Nokia 5630 XpressMusic review: A sharp note

GSMArena team, 2 July 2009.
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Design and construction (continued)

We conclude our round-trip of the 5630 XpressMusic with the rear. The thin plastic battery cover features a dual LED flash right under the 3-megapixel camera lens. On the other are the two loudspeaker grills. You can see how the loudspeakers performs in our dedicated test in the Telephony part of this review.

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The plastic rear: camera lens with LED flash

Releasing the battery cover reveals the 860 mAh Li-Ion (BL-4CT) battery and the SIM compartment. The SIM card compartment is housed under a hinged metal bracket and swapping it in is quick and easy.

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A look under the battery cover: battery and SIM card slot

The Nokia 5630 XpressMusic feels solidly built and we didn’t notice any rattles or creaks while reviewing the phone. The plastic looks a bit on the cheapish side, though the 5630 XpressMusic may be excused for this given the low price it’s going for. Having a lot of metal would have also increased the weight.

The phone’s front tends to collect a few fingerprints but it isn’t such a big deal. The back, on the other hand, is absolutely fingerprint-proof.

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The slim Nokia 5630 XpressMusic handles nicely

S60 3.2 UI: Homescreen redesigned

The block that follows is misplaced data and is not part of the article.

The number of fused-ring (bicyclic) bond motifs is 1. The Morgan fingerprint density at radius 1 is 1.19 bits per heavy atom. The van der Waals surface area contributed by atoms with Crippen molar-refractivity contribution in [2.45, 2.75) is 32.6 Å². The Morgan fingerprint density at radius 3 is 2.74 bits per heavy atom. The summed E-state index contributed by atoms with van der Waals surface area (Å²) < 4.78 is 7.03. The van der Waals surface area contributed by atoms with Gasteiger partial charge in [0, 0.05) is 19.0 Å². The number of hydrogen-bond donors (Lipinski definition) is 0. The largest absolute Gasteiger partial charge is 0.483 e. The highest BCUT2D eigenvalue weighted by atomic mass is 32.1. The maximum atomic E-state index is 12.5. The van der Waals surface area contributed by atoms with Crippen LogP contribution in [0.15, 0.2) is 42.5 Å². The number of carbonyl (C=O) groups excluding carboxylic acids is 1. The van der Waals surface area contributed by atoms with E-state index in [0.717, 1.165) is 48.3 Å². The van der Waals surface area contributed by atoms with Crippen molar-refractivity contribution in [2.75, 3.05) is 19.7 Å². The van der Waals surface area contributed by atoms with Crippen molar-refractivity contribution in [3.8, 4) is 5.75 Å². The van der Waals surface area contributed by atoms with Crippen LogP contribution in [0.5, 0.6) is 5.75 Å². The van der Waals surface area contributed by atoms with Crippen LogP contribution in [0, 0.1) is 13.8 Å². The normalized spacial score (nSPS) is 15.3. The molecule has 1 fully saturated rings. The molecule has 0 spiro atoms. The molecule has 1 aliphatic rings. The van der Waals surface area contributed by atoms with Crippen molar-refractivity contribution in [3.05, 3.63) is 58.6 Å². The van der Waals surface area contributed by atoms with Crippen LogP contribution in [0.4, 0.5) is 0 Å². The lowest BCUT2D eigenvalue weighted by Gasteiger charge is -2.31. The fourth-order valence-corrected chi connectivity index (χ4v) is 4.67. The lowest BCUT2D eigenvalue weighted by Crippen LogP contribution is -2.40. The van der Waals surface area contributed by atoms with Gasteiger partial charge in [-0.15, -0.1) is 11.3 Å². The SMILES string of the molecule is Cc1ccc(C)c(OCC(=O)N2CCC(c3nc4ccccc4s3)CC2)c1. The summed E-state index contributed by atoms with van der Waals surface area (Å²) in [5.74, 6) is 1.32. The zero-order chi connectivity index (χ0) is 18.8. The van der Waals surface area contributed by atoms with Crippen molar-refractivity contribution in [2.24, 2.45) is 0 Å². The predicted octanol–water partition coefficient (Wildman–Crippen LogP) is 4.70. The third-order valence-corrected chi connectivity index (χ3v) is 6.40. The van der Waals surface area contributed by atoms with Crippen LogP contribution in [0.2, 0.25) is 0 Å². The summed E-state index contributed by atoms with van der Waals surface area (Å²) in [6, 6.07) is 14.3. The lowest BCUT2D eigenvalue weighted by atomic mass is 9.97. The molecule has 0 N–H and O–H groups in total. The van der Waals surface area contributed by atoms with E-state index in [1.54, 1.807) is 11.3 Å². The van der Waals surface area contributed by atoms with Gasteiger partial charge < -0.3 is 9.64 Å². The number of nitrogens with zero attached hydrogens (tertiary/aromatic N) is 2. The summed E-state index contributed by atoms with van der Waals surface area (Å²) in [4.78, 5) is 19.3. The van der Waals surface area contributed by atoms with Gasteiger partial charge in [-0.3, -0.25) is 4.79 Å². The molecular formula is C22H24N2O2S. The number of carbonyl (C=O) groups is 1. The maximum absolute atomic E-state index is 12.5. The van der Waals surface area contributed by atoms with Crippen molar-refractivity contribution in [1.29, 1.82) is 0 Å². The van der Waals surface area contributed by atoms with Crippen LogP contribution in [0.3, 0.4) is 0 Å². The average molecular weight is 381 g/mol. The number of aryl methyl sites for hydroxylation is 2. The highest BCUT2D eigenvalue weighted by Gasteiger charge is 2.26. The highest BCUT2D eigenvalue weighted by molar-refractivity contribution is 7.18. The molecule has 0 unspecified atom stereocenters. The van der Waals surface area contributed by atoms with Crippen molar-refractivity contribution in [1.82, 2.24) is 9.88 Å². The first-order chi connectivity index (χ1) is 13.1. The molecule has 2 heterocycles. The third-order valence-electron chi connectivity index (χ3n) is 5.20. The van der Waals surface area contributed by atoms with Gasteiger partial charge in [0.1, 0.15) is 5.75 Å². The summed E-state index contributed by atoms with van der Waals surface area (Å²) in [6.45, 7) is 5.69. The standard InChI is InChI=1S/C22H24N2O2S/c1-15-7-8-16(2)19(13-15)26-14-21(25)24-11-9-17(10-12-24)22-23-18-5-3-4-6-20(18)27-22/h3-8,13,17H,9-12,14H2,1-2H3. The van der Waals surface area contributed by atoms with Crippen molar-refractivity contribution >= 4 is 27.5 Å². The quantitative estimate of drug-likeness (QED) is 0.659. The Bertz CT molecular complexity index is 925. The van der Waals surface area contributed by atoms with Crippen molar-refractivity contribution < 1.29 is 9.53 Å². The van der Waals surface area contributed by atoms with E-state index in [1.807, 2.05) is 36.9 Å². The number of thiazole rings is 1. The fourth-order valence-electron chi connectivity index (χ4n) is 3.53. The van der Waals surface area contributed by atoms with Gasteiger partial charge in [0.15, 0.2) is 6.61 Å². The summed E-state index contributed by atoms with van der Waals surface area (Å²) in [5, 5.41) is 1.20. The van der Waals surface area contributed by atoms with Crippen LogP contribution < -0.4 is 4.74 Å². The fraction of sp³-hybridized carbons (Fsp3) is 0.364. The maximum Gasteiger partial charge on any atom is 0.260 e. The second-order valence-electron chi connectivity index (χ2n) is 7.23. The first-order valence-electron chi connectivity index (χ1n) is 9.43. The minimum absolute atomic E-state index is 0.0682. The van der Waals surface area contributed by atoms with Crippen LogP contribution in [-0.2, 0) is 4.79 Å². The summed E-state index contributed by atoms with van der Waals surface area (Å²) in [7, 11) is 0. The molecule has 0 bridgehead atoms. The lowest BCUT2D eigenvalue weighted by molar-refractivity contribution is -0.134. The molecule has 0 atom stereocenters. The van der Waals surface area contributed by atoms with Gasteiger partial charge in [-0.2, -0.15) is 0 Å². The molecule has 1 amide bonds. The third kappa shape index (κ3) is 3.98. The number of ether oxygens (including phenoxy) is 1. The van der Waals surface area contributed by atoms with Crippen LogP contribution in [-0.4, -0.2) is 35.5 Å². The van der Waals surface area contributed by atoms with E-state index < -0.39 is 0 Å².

The Nokia 5630 runs on the Symbian 9.3 OS with S60 3rd Edition user interface. It has Feature Pack 2 but there have been changes since its previous incarnations.

The biggest (and best) change is the Contacts bar option for the standby screen. It is similar to the typical Active standby screen but things have been reordered and as the name suggests - a bar with contacts has been added.

The top of the screen is a bar with favorite contacts - each represented by the contact photo and their first name - and it's possible to have three contacts visible at a time though the list allows for scrolling left or right.

For each contact you can add an RSS feed, so we guess a nice trick is to add a contact that isn't a person just so that you'll have quick access to your favorite feeds from the homescreen.

Selecting a contact from the Contact bar brings up a screen with info on the contact (a different one than you get if you select the contact from the Contacts list). It has the contact photo, name and phone number. Under that are four buttons - call, send message, update feed and settings.

Bellow that is an area that shows the communications history for that contact - both calls and messages. And finally, at the bottom there are the top two lines from the RSS feed.

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The new Contacts bar • viewing a contact from the Contacts bar